The breakdown per product showed that footwear represented 93.2 percent of 9-month sales, down from 94.0 percent last year, as apparel rose to 6.5 percent against 5.5 percent. The company indicated that apparel will represent about 7.0 percent of total sales by the end of the year. Footwear sales rose by 25.5 percent to €646.9 million and apparel increased by 48.6 percent to €45.1 million.

By region, sales rose by 11.7 percent to €259.6 million in Italy and by 28.2 percent to €319.3 million in the rest of Europe. They increased by 36.8 percent to €20.2 million in the USA and rose by 79.1 percent to €94.7 million in the rest of the world. At stable currency rates, U.S. sales rose by 47.9 percent, while sales in the rest of the world increased by 83.7 percent.

Wholesale revenues fell to 74.6 percent of total turnover from 76.7 percent as Geox continued to develop its own retail network. Directly-operated stores (DOS) increased their share of sales to 10.1 percent from 8.6 percent and franchised stores rose to 15.3 percent from 14.7 percent. The size of its retail channel represented 25.4 percent of total sales, compared with 23.3 percent a year earlier.

DOS had comparable store sales growth of 17 percent in the first nine months and they continued to grow at a similar pace recently. Same-store sales were up in Italy up by 16 percent, driven in part by Geox’ new apparel line. The growth was above 20 percent in the rest of Europe and by around 10 percent in the USA. There were 669 Geox stores worldwide at the end of September, of which 135 were DOS. This compares with year-ago scores of 481 stores and 96 DOS.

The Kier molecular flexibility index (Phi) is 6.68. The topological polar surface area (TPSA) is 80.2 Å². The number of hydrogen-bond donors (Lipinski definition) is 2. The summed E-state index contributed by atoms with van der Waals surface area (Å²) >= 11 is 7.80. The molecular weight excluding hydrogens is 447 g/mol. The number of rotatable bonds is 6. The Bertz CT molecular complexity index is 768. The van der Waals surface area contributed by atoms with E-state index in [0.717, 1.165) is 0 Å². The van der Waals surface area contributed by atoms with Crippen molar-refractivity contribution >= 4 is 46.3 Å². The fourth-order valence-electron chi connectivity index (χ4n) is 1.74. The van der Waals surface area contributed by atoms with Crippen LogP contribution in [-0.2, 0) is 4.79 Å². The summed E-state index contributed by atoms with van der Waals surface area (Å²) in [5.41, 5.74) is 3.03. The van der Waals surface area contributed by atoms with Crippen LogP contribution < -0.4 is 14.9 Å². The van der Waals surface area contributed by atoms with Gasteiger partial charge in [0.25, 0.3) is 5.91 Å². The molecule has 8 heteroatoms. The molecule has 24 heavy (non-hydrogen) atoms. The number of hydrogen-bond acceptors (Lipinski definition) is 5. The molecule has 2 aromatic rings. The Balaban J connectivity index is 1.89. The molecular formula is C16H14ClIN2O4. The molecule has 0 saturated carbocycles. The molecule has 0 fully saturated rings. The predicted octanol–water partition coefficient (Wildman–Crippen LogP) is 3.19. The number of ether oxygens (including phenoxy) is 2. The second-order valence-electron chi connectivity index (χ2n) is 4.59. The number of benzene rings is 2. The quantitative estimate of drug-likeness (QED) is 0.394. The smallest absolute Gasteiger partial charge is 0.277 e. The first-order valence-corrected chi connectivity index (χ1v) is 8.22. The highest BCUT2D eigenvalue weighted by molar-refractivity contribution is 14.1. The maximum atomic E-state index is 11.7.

The company opened 152 single-brand stores in the first nine months of the year and a further 50 openings have been planned for the fourth quarter. One of these is a new 350-square-meter company-owned store in Frankfurt that is described as the biggest one in Europe and the 60th one in Germany, including franchises. Geox expects to open at least another 200 units in 2008. The group plans to spend €40 million in capital expenditure this year, of which about 60 percent has been earmarked for store openings, and €45 million next year.